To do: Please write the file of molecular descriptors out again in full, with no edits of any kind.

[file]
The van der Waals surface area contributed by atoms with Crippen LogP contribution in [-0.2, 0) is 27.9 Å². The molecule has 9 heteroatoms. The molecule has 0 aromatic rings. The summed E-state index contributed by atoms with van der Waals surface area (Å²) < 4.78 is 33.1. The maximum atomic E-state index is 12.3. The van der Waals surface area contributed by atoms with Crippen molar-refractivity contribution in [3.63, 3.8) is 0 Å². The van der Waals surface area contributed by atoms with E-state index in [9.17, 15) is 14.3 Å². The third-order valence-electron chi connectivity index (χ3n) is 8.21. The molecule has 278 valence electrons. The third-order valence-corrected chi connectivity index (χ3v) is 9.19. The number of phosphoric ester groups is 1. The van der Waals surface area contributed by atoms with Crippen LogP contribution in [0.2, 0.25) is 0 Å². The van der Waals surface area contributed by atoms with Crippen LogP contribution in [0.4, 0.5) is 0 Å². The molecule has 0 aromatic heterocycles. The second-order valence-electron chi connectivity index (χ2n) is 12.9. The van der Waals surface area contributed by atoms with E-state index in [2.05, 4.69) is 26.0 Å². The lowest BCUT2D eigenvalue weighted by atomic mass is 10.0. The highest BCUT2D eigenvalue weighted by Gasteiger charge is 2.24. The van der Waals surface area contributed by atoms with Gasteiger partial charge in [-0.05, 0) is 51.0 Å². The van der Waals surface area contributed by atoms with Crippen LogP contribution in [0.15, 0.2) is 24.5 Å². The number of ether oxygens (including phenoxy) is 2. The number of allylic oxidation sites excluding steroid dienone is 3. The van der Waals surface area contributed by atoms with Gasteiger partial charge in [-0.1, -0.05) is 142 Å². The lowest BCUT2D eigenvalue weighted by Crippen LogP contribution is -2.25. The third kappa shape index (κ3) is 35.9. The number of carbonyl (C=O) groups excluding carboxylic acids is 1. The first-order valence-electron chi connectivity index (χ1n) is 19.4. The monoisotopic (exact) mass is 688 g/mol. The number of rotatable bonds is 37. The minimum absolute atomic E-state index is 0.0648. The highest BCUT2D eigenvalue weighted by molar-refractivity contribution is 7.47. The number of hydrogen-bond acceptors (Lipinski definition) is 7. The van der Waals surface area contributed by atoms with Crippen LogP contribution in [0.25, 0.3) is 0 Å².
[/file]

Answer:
The van der Waals surface area contributed by atoms with Crippen LogP contribution in [-0.2, 0) is 27.9 Å². The molecule has 9 heteroatoms. The molecule has 0 aromatic rings. The summed E-state index contributed by atoms with van der Waals surface area (Å²) < 4.78 is 33.1. The maximum atomic E-state index is 12.3. The van der Waals surface area contributed by atoms with Crippen molar-refractivity contribution in [3.63, 3.8) is 0 Å². The van der Waals surface area contributed by atoms with E-state index in [9.17, 15) is 14.3 Å². The third-order valence-electron chi connectivity index (χ3n) is 8.21. The molecule has 278 valence electrons. The third-order valence-corrected chi connectivity index (χ3v) is 9.19. The number of phosphoric ester groups is 1. The van der Waals surface area contributed by atoms with Crippen LogP contribution in [0.2, 0.25) is 0 Å². The van der Waals surface area contributed by atoms with Crippen LogP contribution in [0.4, 0.5) is 0 Å². The molecule has 0 aromatic heterocycles. The second-order valence-electron chi connectivity index (χ2n) is 12.9. The van der Waals surface area contributed by atoms with E-state index in [2.05, 4.69) is 26.0 Å². The lowest BCUT2D eigenvalue weighted by atomic mass is 10.0. The highest BCUT2D eigenvalue weighted by Gasteiger charge is 2.24. The van der Waals surface area contributed by atoms with Gasteiger partial charge in [-0.05, 0) is 51.0 Å². The van der Waals surface area contributed by atoms with Crippen LogP contribution in [0.15, 0.2) is 24.5 Å². The number of ether oxygens (including phenoxy) is 2. The number of allylic oxidation sites excluding steroid dienone is 3. The van der Waals surface area contributed by atoms with Gasteiger partial charge in [-0.1, -0.05) is 142 Å². The lowest BCUT2D eigenvalue weighted by Crippen LogP contribution is -2.25. The third kappa shape index (κ3) is 35.9. The number of carbonyl (C=O) groups excluding carboxylic acids is 1. The first-order valence-electron chi connectivity index (χ1n) is 19.4. The monoisotopic (exact) mass is 688 g/mol. The number of rotatable bonds is 37. The minimum absolute atomic E-state index is 0.0648. The highest BCUT2D eigenvalue weighted by molar-refractivity contribution is 7.47. The number of hydrogen-bond acceptors (Lipinski definition) is 7. The van der Waals surface area contributed by atoms with Crippen LogP contribution in [0.25, 0.3) is 0 Å².